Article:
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Khalilzad in Kabul for Peace Talks: Officials

US peace envoy Zalmay Khalilzad is in Kabul to meet Afghan leaders about peace talks, said Mujiburahman Rahimi, a spokesman for the Chief Executive Office, on Wednesday.

Khalilzad met with President Ghani at the Presidential Palace and briefed the president about the US-Taliban talks in Doha and the recent Islamabad meeting, said Sediq Sediqqi, a spokesman for President Ghani.

His trip comes after a break was called in the US-Taliban negotiations following a Taliban-claimed attack on Bagram airbase on December 11. Before the break, sources said that the discussions were focused on a reduction of violence, a ceasefire and intra-Afghan negotiations.

Khalilzad on December 14 visited Pakistan and met with Pakistani Army Chief Gen. Qamar Javed Bajwa and they discussed the security situation and the ongoing Afghan reconciliation, said a Pakistani military spokesman.

Khalilzad also met with Pakistan’s foreign minister Shah Mahmood Qureshi in Islamabad. Qureshi assured Khalilzad that Pakistan will continue to "sincerely play the role of facilitator in the Afghan peace process," and he stated that peace in Afghanistan is imperative for peace and stability in the region. Qureshi also reiterated Pakistan's stance that there is no military solution to the Afghan conflict.

On Monday, US Secretary Defense Mark Esper speaking to reporters said that US troops numbers could be lowered in Afghanistan without a peace agreement.

“I think, again, today the best solution for Afghanistan is a political agreement. But I think we could go down to a lower number with or without that political agreement,” Esper said.

Esper stated he would like to reduce numbers in Afghanistan to “either bring those troops home, so they can refit and retrain for other missions or/and be redeployed to the Indo-Pacific to face off our greatest challenge in terms of the great power competition that's vis-a-vis China.”

On Monday, US Senator Lindsey Graham at a Kabul press conference spoke of a possible troop reduction in the next year and offered a suitable remaining force level of “8,600” troops, which, he said, is a number being discussed.

The US has approximately 13,000 troops in Afghanistan and about 5,000 of them are doing counterterrorism missions. The remainder are part of NATO’s mission to train, advise and assist the Afghan security forces.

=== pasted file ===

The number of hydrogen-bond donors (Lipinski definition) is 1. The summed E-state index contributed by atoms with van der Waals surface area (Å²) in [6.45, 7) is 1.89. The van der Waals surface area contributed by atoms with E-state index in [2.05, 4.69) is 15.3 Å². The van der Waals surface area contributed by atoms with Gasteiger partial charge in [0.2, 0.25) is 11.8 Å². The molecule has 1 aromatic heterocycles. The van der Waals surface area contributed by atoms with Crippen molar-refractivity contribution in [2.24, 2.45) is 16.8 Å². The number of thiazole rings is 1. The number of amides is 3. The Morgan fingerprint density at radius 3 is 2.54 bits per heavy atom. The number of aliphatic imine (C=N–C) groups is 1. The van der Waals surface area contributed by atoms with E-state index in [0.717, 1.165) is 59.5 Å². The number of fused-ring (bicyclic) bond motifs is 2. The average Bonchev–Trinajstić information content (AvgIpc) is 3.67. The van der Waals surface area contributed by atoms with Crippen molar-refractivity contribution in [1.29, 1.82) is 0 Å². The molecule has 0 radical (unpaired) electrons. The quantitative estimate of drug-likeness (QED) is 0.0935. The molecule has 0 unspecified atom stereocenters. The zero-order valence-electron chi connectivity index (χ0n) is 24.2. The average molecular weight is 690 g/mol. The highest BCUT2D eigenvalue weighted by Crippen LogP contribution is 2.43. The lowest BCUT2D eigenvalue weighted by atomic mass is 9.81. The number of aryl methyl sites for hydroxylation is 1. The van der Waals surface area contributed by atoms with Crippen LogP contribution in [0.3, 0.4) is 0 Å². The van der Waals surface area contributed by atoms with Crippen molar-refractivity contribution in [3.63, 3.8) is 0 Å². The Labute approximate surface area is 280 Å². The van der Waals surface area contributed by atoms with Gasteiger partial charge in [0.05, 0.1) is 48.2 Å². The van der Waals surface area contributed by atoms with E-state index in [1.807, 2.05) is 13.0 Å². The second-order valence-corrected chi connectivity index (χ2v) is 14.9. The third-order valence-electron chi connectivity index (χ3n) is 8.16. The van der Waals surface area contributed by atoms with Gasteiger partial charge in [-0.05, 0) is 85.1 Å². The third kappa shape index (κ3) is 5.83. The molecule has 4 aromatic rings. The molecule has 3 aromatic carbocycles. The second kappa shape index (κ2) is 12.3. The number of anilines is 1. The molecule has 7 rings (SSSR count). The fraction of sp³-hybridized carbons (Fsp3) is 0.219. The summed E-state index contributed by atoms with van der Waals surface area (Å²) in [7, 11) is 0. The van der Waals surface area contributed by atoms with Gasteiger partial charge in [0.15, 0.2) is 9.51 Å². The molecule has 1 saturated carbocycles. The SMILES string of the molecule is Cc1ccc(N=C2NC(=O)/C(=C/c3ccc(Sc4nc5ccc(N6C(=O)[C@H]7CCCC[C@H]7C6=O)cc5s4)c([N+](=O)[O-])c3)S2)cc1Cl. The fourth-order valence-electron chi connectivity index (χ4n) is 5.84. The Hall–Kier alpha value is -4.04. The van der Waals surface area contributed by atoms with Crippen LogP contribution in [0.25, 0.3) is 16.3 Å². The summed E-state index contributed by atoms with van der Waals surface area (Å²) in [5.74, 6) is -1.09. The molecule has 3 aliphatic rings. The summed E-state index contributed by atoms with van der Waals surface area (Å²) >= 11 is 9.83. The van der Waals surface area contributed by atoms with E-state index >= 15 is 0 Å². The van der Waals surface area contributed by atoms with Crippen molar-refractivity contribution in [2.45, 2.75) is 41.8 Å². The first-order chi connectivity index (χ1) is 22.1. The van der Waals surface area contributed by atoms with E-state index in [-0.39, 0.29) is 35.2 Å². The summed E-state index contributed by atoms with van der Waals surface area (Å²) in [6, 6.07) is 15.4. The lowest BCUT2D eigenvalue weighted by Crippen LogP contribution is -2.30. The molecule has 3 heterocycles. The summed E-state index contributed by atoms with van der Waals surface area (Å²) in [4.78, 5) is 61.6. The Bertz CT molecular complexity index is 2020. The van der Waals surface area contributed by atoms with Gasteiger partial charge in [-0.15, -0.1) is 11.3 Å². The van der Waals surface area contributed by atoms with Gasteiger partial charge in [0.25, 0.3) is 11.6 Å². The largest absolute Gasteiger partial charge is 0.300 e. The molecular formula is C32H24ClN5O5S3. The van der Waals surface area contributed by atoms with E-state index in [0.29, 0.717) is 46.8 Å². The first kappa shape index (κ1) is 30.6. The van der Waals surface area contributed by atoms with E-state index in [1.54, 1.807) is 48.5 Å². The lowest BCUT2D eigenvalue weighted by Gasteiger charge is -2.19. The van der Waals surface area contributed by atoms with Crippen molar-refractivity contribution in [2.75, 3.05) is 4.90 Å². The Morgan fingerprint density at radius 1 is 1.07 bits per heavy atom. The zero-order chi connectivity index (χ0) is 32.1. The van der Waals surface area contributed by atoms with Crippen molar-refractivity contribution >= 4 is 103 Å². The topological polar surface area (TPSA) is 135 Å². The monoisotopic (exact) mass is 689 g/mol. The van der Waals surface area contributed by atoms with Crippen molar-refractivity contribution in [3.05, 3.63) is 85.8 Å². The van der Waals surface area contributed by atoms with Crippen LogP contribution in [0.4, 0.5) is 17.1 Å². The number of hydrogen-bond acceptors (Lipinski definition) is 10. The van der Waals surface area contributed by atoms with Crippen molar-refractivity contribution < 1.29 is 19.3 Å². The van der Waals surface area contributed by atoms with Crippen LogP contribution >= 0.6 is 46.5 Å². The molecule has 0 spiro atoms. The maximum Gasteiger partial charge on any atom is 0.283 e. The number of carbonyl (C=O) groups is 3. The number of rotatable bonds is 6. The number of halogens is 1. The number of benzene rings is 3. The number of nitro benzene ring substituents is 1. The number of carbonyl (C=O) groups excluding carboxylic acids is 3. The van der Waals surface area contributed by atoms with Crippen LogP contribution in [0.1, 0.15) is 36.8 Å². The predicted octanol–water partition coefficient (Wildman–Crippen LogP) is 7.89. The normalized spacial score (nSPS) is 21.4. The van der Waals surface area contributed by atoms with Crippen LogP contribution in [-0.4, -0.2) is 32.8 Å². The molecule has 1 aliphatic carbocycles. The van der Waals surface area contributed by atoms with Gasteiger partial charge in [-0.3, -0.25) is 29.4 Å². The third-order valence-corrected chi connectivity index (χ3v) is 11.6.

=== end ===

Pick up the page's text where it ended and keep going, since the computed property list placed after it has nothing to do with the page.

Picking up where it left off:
Khalilzad in Kabul for Peace Talks: Officials

Khalilzad recently visited Pakistan for talks with senior Pakistani civilian and military leadership.

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US peace envoy Zalmay Khalilzad is in Kabul to meet Afghan leaders about peace talks, said Mujiburahman Rahimi, a spokesman for the Chief Executive Office, on Wednesday.

Khalilzad met with President Ghani at the Presidential Palace and briefed the president about the US-Taliban talks in Doha and the recent Islamabad meeting, said Sediq Sediqqi, a spokesman for President Ghani.

His trip comes after a break was called in the US-Taliban negotiations following a Taliban-claimed attack on Bagram airbase on December 11. Before the break, sources said that the discussions were focused on a reduction of violence, a ceasefire and intra-Afghan negotiations.

Khalilzad on December 14 visited Pakistan and met with Pakistani Army Chief Gen. Qamar Javed Bajwa and they discussed the security situation and the ongoing Afghan reconciliation, said a Pakistani military spokesman.

Khalilzad also met with Pakistan’s foreign minister Shah Mahmood Qureshi in Islamabad. Qureshi assured Khalilzad that Pakistan will continue to "sincerely play the role of facilitator in the Afghan peace process," and he stated that peace in Afghanistan is imperative for peace and stability in the region. Qureshi also reiterated Pakistan's stance that there is no military solution to the Afghan conflict.

On Monday, US Secretary Defense Mark Esper speaking to reporters said that US troops numbers could be lowered in Afghanistan without a peace agreement.

“I think, again, today the best solution for Afghanistan is a political agreement. But I think we could go down to a lower number with or without that political agreement,” Esper said.

Esper stated he would like to reduce numbers in Afghanistan to “either bring those troops home, so they can refit and retrain for other missions or/and be redeployed to the Indo-Pacific to face off our greatest challenge in terms of the great power competition that's vis-a-vis China.”

On Monday, US Senator Lindsey Graham at a Kabul press conference spoke of a possible troop reduction in the next year and offered a suitable remaining force level of “8,600” troops, which, he said, is a number being discussed.

The US has approximately 13,000 troops in Afghanistan and about 5,000 of them are doing counterterrorism missions. The remainder are part of NATO’s mission to train, advise and assist the Afghan security forces.

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